28. एक गौभक्त से भेंट - हरिशंकर परसाई

Knowledge and Innovation for a Better Society

- Ravi Sinha

An Address to the Students of Gokhale Institute of Politics and Economics, Pune, India

It should be a matter of no small comfort if, in today’s world and in today’s India, any discussion takes place anywhere about the relationship between knowledge and innovation on the one hand and the prospects for a good society on the other. It is greatly more satisfying and reassuring if this topic interests talented young minds such as present here, who, I hope, also nurse hopes for a better future, not only for themselves but also for the entire society and civilization. Yours is an esteemed institution with such a long history of cultivating and disseminating knowledge about society – about politics, economics and other related disciplines. I am sure this issue has been a core concern right from the inception of this institute, and I doubt if I will be able to bring in anything of added value. But, as I said, this is always a welcome topic for discussion. I am very happy for this opportunity to share some of my thoughts with you.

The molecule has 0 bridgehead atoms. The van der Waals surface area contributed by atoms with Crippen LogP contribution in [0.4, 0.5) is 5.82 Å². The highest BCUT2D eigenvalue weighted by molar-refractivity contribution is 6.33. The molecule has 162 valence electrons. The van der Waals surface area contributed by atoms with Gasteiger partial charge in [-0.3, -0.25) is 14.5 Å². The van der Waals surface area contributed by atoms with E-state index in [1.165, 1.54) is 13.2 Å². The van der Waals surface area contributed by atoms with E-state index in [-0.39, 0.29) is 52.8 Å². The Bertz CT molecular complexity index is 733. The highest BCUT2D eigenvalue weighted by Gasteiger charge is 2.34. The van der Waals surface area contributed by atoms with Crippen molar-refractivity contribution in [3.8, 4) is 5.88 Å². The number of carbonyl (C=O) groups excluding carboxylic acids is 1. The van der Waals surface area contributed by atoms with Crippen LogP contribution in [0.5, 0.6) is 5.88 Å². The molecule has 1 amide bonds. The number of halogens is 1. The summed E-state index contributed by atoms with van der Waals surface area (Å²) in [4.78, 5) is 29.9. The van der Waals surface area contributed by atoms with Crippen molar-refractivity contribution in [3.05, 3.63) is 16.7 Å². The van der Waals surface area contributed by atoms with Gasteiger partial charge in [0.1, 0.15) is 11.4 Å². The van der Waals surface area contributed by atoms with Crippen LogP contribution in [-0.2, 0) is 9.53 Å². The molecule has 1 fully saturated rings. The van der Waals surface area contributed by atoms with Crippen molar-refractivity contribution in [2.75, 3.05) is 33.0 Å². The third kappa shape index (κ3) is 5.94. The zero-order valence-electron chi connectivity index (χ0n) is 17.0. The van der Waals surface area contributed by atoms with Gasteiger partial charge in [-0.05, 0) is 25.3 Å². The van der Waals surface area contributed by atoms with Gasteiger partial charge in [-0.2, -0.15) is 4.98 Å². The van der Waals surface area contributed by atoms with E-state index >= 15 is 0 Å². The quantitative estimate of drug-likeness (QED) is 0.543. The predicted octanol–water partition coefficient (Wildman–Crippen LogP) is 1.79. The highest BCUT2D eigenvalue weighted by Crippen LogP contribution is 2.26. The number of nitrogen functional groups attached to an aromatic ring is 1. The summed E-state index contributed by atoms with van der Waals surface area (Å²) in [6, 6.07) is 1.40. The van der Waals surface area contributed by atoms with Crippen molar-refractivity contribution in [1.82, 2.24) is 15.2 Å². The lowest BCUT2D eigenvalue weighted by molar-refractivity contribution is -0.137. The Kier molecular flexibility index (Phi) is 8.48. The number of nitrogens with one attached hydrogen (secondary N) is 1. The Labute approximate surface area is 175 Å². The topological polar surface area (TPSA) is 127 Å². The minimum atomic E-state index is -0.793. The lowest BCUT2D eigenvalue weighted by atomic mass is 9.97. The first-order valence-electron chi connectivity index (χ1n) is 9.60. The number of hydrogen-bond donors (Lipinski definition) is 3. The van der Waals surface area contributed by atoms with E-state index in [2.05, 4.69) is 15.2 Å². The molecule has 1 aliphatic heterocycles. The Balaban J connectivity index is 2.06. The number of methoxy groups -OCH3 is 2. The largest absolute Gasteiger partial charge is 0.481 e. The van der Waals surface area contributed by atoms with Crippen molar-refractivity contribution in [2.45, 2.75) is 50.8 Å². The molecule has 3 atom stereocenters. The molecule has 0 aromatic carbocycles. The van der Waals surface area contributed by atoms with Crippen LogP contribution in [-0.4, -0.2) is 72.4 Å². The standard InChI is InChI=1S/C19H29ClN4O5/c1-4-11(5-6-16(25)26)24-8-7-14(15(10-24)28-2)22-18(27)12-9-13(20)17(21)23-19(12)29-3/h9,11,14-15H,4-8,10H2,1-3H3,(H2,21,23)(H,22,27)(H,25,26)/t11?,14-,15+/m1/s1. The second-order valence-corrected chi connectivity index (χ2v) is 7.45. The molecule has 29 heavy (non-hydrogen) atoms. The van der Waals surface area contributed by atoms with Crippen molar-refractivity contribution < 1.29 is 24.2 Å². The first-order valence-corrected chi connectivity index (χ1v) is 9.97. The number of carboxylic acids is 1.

Today if one mentions these two words – knowledge and innovation – together, it is very likely that the image of a Mark Zuckerberg or Steve Jobs or Bill Gates will come to mind, even if such an association is not obvious to everyone. I, for one, often need to tell myself that I should not complain. After all, these gentlemen are symbols of one of the greatest technological revolutions humanity has experienced and we are living through. It has changed the way humanity works, communicates and lives, and it is not over yet. Unrealized potentials far outweigh the realized ones and far greater changes are in the pipeline. Physicists have recently discovered that the Universe now expands at an accelerated rate, but when it comes to accelerated expansion into the unknown, the Universe appears to be no match for technology.

For many the technological explosion is a cause for unadulterated excitement and a source of unbounded hope. For many others it is a cause for grave concern. There are yet others for whom it presents a mixed picture. In times of rapid and radical transformations, it is not unusual for many to have a sense of unease. Humanity has always innovated and created new ways and forms of life, and it has always found it difficult to adjust to its own innovations and creations. But the capacity to adjust improves with time. If the sense of unease or consternation appears widespread despite a greatly improved capacity for adjusting to the new, part of the reason lies in the break-neck speed of the current change.